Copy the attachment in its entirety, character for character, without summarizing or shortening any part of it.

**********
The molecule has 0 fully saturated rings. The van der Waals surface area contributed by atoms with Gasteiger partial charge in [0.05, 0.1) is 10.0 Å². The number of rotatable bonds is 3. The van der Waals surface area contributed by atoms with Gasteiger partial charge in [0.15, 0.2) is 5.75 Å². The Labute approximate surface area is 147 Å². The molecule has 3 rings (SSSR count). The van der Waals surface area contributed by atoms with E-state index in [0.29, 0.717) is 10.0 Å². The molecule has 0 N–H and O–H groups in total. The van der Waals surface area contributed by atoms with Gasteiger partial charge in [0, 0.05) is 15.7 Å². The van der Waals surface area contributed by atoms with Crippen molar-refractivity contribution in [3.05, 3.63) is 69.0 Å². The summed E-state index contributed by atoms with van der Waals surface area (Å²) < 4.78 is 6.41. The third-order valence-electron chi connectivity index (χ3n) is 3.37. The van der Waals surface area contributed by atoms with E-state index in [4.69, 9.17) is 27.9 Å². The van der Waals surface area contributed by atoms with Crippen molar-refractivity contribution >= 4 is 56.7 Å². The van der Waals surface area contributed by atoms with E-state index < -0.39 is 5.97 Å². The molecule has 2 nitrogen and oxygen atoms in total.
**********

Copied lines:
The molecule has 0 fully saturated rings. The van der Waals surface area contributed by atoms with Gasteiger partial charge in [0.05, 0.1) is 10.0 Å². The number of rotatable bonds is 3. The van der Waals surface area contributed by atoms with Gasteiger partial charge in [0.15, 0.2) is 5.75 Å². The Labute approximate surface area is 147 Å². The molecule has 3 rings (SSSR count). The van der Waals surface area contributed by atoms with E-state index in [0.29, 0.717) is 10.0 Å². The molecule has 0 N–H and O–H groups in total. The van der Waals surface area contributed by atoms with Gasteiger partial charge in [0, 0.05) is 15.7 Å². The van der Waals surface area contributed by atoms with Crippen molar-refractivity contribution in [3.05, 3.63) is 69.0 Å². The summed E-state index contributed by atoms with van der Waals surface area (Å²) < 4.78 is 6.41. The third-order valence-electron chi connectivity index (χ3n) is 3.37. The van der Waals surface area contributed by atoms with E-state index in [4.69, 9.17) is 27.9 Å². The van der Waals surface area contributed by atoms with Crippen molar-refractivity contribution >= 4 is 56.7 Å². The van der Waals surface area contributed by atoms with E-state index < -0.39 is 5.97 Å². The molecule has 2 nitrogen and oxygen atoms in total.